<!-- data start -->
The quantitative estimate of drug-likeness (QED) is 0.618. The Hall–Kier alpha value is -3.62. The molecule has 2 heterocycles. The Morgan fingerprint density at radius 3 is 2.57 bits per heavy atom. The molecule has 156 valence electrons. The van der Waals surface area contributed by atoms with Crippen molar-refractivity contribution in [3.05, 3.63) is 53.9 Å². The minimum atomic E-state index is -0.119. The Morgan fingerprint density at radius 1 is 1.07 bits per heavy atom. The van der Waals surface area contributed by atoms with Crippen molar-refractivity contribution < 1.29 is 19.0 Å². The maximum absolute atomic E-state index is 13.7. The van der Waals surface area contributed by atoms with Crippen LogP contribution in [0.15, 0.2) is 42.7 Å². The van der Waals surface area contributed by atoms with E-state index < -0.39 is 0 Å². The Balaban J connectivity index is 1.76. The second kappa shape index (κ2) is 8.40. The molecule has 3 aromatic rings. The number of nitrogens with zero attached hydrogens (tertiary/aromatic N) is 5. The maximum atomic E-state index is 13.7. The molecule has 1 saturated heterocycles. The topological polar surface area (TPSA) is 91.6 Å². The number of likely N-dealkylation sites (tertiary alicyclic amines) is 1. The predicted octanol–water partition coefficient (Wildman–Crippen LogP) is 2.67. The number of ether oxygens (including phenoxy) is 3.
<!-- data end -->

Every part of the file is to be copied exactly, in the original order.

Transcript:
The quantitative estimate of drug-likeness (QED) is 0.618. The Hall–Kier alpha value is -3.62. The molecule has 2 heterocycles. The Morgan fingerprint density at radius 3 is 2.57 bits per heavy atom. The molecule has 156 valence electrons. The van der Waals surface area contributed by atoms with Crippen molar-refractivity contribution in [3.05, 3.63) is 53.9 Å². The minimum atomic E-state index is -0.119. The Morgan fingerprint density at radius 1 is 1.07 bits per heavy atom. The van der Waals surface area contributed by atoms with Crippen molar-refractivity contribution < 1.29 is 19.0 Å². The maximum absolute atomic E-state index is 13.7. The van der Waals surface area contributed by atoms with Crippen LogP contribution in [0.15, 0.2) is 42.7 Å². The van der Waals surface area contributed by atoms with E-state index < -0.39 is 0 Å². The Balaban J connectivity index is 1.76. The second kappa shape index (κ2) is 8.40. The molecule has 3 aromatic rings. The number of nitrogens with zero attached hydrogens (tertiary/aromatic N) is 5. The maximum atomic E-state index is 13.7. The molecule has 1 saturated heterocycles. The topological polar surface area (TPSA) is 91.6 Å². The number of likely N-dealkylation sites (tertiary alicyclic amines) is 1. The predicted octanol–water partition coefficient (Wildman–Crippen LogP) is 2.67. The number of ether oxygens (including phenoxy) is 3.